What the debt ceiling is — and isn’t

The Washington Post
Jan. 7, 2013

For the umpteenth time: Raising the debt ceiling is not about future spending, but PAST spending approved by Congress, which Camp has been a part of for 22 years. Or as the Treasury pointed out in a “myth v. fact” document , on its Web site “Refusing to raise the debt limit does nothing to reduce those existing obligations or cut the deficit.”

To not pay those bills is to destroy the full faith and credit of the United States. And as we saw during the last debt-ceiling fight, to threaten not to pay them is to hit the nation with a credit downgrade. That’s what Standard and Poor’s did in 2011. That’s what Moody’s Investor Services threatened late last year.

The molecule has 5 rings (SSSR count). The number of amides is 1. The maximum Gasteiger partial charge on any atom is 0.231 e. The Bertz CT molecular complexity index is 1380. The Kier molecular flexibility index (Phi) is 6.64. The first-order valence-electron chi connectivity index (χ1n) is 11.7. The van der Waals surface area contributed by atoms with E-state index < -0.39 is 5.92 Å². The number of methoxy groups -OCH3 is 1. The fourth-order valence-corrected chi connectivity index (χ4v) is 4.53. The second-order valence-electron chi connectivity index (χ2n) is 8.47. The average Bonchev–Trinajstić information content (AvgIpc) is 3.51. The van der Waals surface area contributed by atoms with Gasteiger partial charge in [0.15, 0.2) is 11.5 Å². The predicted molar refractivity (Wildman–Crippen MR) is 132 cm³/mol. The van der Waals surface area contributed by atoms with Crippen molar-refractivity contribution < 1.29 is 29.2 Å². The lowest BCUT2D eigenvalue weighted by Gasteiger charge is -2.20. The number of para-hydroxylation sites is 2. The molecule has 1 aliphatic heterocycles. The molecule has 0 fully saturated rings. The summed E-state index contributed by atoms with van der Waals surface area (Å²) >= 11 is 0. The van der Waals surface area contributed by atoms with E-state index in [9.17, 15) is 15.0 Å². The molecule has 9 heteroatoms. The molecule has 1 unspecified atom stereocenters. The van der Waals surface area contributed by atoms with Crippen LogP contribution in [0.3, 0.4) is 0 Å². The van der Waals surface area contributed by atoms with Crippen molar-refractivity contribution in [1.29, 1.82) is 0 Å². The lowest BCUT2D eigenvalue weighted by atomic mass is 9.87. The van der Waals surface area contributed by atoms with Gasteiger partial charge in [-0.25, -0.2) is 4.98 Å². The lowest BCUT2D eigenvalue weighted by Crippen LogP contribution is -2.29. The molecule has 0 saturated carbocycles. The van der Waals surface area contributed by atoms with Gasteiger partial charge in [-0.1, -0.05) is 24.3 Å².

According to the Government Accounting Office, the Bipartisan Policy Center 2011 standoff increased the nation’s borrowing costs by $1.3 billion that year. In a November report, the  estimated that the 10-year cost of that fight to taxpayers will be $18.9 billion. If the debt ceiling isn’t raised the cost to taxpayers will be astronomically higher. Why Republicans are willing to force us all to find out is beyond comprehension.